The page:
Gets the collection of controls contained within the control.
Assembly: System.Windows.Forms (in System.Windows.Forms.dll)
A Control can act as a parent to a collection of controls. For example, when several controls are added to a Form, each of the controls is a member of the Control.ControlCollection assigned to the property of the form, which is derived from the Control class.
When adding several controls to a parent control, it is recommended that you call the SuspendLayout method before initializing the controls to be added. After adding the controls to the parent control, call the ResumeLayout method. Doing so will increase the performance of applications with many controls.
Use the property to iterate through all controls of a form, including nested controls. Use the GetNextControl method to retrieve the previous or next child control in the tab order. Use the ActiveControl property to get or set the active control of a container control.
The following code example removes a Control from the Control.ControlCollection of the derived class Panel if it is a member of the collection. The example requires that you have created a Panel, a Button, and at least one RadioButton control on a Form. The RadioButton control(s) are added to the Panel control, and the Panel control added to the Form. When the button is clicked, the radio button named removeButton is removed from the Control.ControlCollection.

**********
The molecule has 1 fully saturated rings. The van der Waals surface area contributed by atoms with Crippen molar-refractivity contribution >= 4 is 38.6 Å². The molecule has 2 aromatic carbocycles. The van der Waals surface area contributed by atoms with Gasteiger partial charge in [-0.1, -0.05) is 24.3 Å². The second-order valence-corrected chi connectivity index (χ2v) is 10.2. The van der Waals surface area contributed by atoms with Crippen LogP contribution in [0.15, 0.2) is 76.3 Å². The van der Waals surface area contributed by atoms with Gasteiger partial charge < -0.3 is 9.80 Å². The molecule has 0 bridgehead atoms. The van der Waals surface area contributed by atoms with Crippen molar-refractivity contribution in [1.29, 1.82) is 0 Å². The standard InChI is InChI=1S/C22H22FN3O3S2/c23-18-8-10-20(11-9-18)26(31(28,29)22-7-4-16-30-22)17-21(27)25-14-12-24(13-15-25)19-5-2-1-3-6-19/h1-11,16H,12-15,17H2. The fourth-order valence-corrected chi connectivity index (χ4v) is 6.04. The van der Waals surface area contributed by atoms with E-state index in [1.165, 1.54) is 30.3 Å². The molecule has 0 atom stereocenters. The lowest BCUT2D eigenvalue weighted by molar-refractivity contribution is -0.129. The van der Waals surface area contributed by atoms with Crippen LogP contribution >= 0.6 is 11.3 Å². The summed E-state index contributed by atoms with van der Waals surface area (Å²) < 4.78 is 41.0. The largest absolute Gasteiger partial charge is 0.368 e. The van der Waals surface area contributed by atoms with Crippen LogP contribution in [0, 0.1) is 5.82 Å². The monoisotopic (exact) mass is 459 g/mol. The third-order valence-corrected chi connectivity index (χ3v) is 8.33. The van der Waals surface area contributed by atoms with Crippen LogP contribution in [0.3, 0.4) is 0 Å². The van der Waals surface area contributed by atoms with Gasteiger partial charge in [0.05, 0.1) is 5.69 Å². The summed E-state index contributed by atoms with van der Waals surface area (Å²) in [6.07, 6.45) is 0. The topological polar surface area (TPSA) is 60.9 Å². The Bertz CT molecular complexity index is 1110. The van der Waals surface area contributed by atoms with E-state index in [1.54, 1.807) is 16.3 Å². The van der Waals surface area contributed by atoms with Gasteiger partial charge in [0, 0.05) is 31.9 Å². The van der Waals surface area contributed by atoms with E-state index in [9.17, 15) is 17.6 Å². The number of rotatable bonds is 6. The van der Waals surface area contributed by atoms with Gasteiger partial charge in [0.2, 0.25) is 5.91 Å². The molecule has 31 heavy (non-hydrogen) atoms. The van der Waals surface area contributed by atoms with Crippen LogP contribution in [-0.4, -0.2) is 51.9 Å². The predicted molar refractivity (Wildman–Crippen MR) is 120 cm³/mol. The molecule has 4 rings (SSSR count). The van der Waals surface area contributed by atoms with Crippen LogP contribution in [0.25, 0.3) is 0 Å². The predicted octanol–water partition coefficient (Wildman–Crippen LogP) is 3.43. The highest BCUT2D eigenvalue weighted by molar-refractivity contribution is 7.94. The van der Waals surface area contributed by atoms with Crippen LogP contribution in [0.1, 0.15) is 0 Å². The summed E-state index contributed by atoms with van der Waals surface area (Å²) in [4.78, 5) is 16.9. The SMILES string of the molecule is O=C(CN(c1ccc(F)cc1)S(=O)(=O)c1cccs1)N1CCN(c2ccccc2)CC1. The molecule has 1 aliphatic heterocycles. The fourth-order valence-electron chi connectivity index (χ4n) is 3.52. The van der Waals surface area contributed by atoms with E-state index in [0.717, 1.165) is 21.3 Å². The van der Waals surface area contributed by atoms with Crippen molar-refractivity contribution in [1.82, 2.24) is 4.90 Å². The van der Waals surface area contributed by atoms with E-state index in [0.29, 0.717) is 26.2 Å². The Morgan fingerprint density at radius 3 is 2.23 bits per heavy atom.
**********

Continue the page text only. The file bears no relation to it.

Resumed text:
Windows 7, Windows Vista, Windows XP SP2, Windows XP Media Center Edition, Windows XP Professional x64 Edition, Windows XP Starter Edition, Windows Server 2008 R2, Windows Server 2008, Windows Server 2003, Windows Server 2000 SP4, Windows Millennium Edition, Windows 98, Windows CE, Windows Mobile for Smartphone, Windows Mobile for Pocket PC
The .NET Framework and .NET Compact Framework do not support all versions of every platform. For a list of the supported versions, see .NET Framework System Requirements.